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Post-ABC poll: Most Americans approve of Trump-Russia probe, and nearly half think Trump committed a crime

More than twice as many Americans approve as disapprove of special counsel Robert Mueller's efforts, though people's views are shaped by their politics.

WASHINGTON – More than twice as many Americans approve as disapprove of special counsel Robert Mueller's investigation of possible coordination between Donald Trump's 2016 campaign and the Russian government, a new Washington Post-ABC News poll finds, indicating that the conservative effort to discredit the probe has fallen flat as the case has progressed toward its first public charges.

A 58 percent majority say they approve of Mueller's handling of the investigation while 28 percent say they disapprove, the Post-ABC poll finds. People's views depend in large part on their political leanings, but overall, Americans are generally inclined to trust Mueller and the case he has made so far.

Meanwhile, fewer than 4 in 10 Americans say they believe Trump is cooperating with Mueller's investigation, while about half believe he is not.

A similar 49 percent think it is likely Trump himself committed a crime in connection with possible Russian attempts to influence the election, though more say this view is based on suspicion rather than hard evidence.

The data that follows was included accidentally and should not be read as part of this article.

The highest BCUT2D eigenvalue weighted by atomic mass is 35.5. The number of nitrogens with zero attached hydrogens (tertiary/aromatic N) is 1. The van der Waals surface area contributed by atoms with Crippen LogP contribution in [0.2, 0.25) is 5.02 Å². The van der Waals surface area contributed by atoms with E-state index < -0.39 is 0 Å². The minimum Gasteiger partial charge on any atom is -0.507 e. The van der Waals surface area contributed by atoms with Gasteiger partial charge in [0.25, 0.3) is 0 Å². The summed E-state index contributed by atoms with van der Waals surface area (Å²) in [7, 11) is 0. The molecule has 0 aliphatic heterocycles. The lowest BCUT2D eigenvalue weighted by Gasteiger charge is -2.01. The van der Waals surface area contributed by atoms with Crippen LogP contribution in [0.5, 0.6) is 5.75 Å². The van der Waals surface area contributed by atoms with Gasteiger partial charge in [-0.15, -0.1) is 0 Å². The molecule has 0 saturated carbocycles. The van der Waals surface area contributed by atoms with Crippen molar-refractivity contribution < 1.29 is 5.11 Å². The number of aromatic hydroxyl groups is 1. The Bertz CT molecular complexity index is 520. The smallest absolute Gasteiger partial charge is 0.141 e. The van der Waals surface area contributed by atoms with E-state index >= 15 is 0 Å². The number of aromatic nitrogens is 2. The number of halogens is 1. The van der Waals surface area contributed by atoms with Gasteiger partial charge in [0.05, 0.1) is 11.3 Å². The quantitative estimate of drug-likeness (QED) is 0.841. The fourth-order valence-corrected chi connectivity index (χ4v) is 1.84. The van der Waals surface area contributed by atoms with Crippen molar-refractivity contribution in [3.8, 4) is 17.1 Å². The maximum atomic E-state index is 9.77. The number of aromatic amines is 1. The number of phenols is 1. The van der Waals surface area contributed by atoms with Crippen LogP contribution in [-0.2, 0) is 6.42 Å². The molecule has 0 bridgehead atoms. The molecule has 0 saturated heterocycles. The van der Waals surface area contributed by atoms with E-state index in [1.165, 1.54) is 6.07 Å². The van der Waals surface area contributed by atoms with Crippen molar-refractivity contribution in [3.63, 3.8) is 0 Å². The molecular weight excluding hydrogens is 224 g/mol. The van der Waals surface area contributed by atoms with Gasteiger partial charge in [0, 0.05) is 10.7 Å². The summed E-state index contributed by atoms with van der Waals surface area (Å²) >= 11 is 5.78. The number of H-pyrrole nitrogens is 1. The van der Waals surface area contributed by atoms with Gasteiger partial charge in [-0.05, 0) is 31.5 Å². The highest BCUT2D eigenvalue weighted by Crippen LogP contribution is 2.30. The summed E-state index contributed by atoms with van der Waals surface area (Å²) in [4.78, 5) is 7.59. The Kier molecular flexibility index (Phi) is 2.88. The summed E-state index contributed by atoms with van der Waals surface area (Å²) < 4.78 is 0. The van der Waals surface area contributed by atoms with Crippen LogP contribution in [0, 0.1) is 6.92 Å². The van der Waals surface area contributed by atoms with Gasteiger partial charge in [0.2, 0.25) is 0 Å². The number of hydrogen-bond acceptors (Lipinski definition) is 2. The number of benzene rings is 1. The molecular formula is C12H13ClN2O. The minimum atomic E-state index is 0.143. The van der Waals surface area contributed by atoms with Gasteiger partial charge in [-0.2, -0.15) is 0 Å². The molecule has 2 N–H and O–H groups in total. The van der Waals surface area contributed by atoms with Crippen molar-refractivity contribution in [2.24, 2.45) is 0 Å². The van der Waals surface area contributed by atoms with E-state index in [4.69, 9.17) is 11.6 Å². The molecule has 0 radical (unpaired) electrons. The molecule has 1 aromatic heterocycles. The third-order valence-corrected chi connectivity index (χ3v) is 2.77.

Mueller's investigation entered a new phase this week as he revealed charges against three former Trump campaign officials: former Trump campaign chairman Paul Manafort and his longtime business partner Rick Gates, as well as foreign policy adviser George Papadopoulos.

Manafort and Gates were charged with crimes unrelated to their campaign work. In a 12-count indictment, the special counsel alleged they engaged in a conspiracy to launder money and defraud the United States, stemming from their attempts to hide their work advising a Russia-friendly political party in Ukraine. A court hearing in their case was scheduled for 2 p.m. Thursday.

Papadopoulos, meanwhile, pleaded guilty to lying to FBI agents about the nature and timing of his conversations with foreigners claiming to have high-level Russian connections. His plea, which was unsealed Monday, describes how he had extensive talks to try to broker a meeting between campaign and Russian officials, and high-level members of the campaign seemed to entertain what he was doing – though some seemed to be wary.

The poll finds strong backing for the charges against Manafort and Gates – nearly 7 in 10 approve – and a general suspicion that more is to come.

A narrow 53 percent majority say those charges and the plea by Papadopoulos for lying to the FBI represented broader wrongdoing by people involved in Trump's campaign while 28 percent think they are limited to these instances.

Mueller and Trump have notably different styles, with the president often airing his grievances publicly, while the special counsel works largely in secret. Trump was said to have fumed Monday at news of charges in the case, and on Twitter, he tried to cast the case against Manafort and Gates as unconnected to him.